A futuristic eschatology, a humanist saviour, all very interesting to me. I hope ME3 reveals more of the Reapers’ motives… but then again, I also hope not. It’s good to maintain some mystery even to the end.

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Some more observations:

The ME universe strongly assumes consciousness is anchored purely in the material. Shepard can be fully resurrected without loss of self-identity from intact cryopreserved remains. This jives well with Legion’s dialogue which reveals that organic and synthetic consciousness are, at heart, the same. Unlike the Final Fantasy games which have a strong dose of the spiritual, the ME universe is wholly naturalistic.

I noticed that the loyalty missions overwhelmingly involve family. Miranda’s sister, Jacob’s father, Tali’s father, Thane’s son, Samara’s daughter; also Jack’s childhood and Grunt’s rite of passage. Mordin and Garrus don’t have family, but honour — professional for Mordin, personal for Garrus — are major aspects of their character and racial makeup. I wonder if it’s a coincidence that Tali and Legion’s missions have a wider community, namely their peoples, at stake.

Speaking of Garrus, I was a bit unconvinced by his character development. It seemed like a huge jump from ME1 C-Sec officer to ME2 vigilante; that didn’t seem to jive with typical turian personality traits. Well, perhaps vigilantism outside the law is a form of civic duty, and certainly Garrus’ turian nature was hugely influenced by Shepard. I’m not completely reconciled to the more jaded, hardened Garrus, and feel a bit sad that he’s lost so much of his early idealism, but it doesn’t stop him from being one of my favourite characters. (Heck, I generally like turians. They look badass, like armoured cats. Does anyone else think so too?)

Obviously I haven’t played all the classes, but it’s Infiltrator all the way for me. Nothing more fun than popping off heads through a scope, and I always go for the tech/mechanic type of classes in any game. My favourite characters are Garrus, Thane and Tali… yup, the snipers and the techie.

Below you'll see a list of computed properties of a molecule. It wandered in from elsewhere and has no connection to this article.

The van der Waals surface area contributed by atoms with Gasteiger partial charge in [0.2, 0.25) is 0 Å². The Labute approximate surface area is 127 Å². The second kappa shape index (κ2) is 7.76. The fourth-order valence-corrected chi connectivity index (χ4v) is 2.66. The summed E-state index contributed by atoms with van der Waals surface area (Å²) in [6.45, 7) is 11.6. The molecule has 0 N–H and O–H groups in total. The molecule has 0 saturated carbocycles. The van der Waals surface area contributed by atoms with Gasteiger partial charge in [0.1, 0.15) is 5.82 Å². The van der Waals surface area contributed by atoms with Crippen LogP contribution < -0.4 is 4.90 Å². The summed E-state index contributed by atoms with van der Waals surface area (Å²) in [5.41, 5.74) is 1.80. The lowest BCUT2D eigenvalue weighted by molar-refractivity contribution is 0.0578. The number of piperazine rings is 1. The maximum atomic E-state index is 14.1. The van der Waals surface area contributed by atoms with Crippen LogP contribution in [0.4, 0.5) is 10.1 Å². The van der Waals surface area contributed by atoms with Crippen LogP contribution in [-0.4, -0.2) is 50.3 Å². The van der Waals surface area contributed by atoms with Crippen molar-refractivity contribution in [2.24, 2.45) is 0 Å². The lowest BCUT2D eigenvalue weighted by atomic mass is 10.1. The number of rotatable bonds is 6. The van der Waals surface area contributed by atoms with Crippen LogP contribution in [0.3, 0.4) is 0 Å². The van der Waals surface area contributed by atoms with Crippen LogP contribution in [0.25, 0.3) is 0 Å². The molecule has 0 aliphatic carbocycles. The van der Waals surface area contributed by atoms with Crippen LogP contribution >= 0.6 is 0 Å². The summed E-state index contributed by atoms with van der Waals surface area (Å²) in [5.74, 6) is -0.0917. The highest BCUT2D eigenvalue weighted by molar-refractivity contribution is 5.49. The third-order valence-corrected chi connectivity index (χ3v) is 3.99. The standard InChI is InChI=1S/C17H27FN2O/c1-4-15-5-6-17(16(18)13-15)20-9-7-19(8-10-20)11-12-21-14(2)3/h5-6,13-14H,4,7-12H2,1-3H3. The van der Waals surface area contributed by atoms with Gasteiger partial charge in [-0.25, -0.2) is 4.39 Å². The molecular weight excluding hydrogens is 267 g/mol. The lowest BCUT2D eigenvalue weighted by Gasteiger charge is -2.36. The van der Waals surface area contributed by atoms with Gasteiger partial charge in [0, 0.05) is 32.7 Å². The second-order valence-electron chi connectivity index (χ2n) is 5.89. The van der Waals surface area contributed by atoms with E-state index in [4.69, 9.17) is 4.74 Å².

Time to get hold of ME3! I really want to experience this “disappointing” ending. I think the universal outcry has made me determined to find a reason, any reason, to like it and thumb my nose at everyone else. In any case, it’ll make for good analysis!

One thought on “Of Mass Effect and eschatology.”

  1. ME2 was definitely a vast improvement in terms of gameplay. But overall, it’s probably my least favourite game of the trilogy. There’s not much story to it – it’s mostly just a series of unrelated sidequests. ME1 had a pretty focused story, with a lot of sidequests tied into it, with another set tied together through hunting down Cerberus. I won’t spoil ME3’s storyline, but it’s definitely the most focused – everything you do is connected to the main story. (That’s not to say ME3’s story is perfect. There’s a huge number of problems with it even aside from the ending.) Talking about ME2’s story is tough, because there’s so little to it. Instead, it’s a character-driven game.

    Except that it did the least effective job of handling the characters, too, a result of simply having too many of them. There’s no interaction between squadmates – the fight between Miranda and Jack and the one between Tali and Legion, maybe the occasional one-off comment, and that’s it. Compare that to ME1, where bringing different people to, say, the Citadel resulted in a lot of different interactions. You get a sense that they actually do talk to each other, where ME2 never gives you that sense of camaraderie between them. Again, without spoiling anything, ME3 does the absolute best job of giving that feel, since the squadmates actually DO talk to each other on the ship. Walking in on a conversation between James and Garrus is really pleasant. The bigger problem with ME2’s characterization is that it mostly comes in isolated chunks. Conversation, do a couple missions, get another conversation, do another couple missions, do the Loyalty mission, do another couple missions, and get the final conversation. It all feels arbitrary and unnatural. 1’s conversations felt more natural, and 3, as I said, does the absolute best job of characterization in the series. Bar none.

    Infiltrator is my favourite class, too. Cloak + Sniper Rifle = Maniacal Cackling. Sadly, the only thing Infiltrator really gets extra in 3 is the Sabotage skill. Luckily, said skill can be hilarious at times, such as when turrets are set up, since it allows you to hack them. Vanguard easily benefits most from the changes 3’s combat system. With the right setup, your cooldown on Charge is only a couple seconds. Just long enough to unleash a Nova blast, which has no effect on your cooldown. So Vanguard goes from being extremely risky, to ridiculously overpowered, since you can Charge into a group of enemies, unleash a Nova blast to knock them all back, and unleash another Charge before they can recover. It’s hilarious.

    As for ME2’s Loyalty missions involving family, there’s a hilarious line about that in 3. And also a great series of jokes about Garrus’s love of calibrations.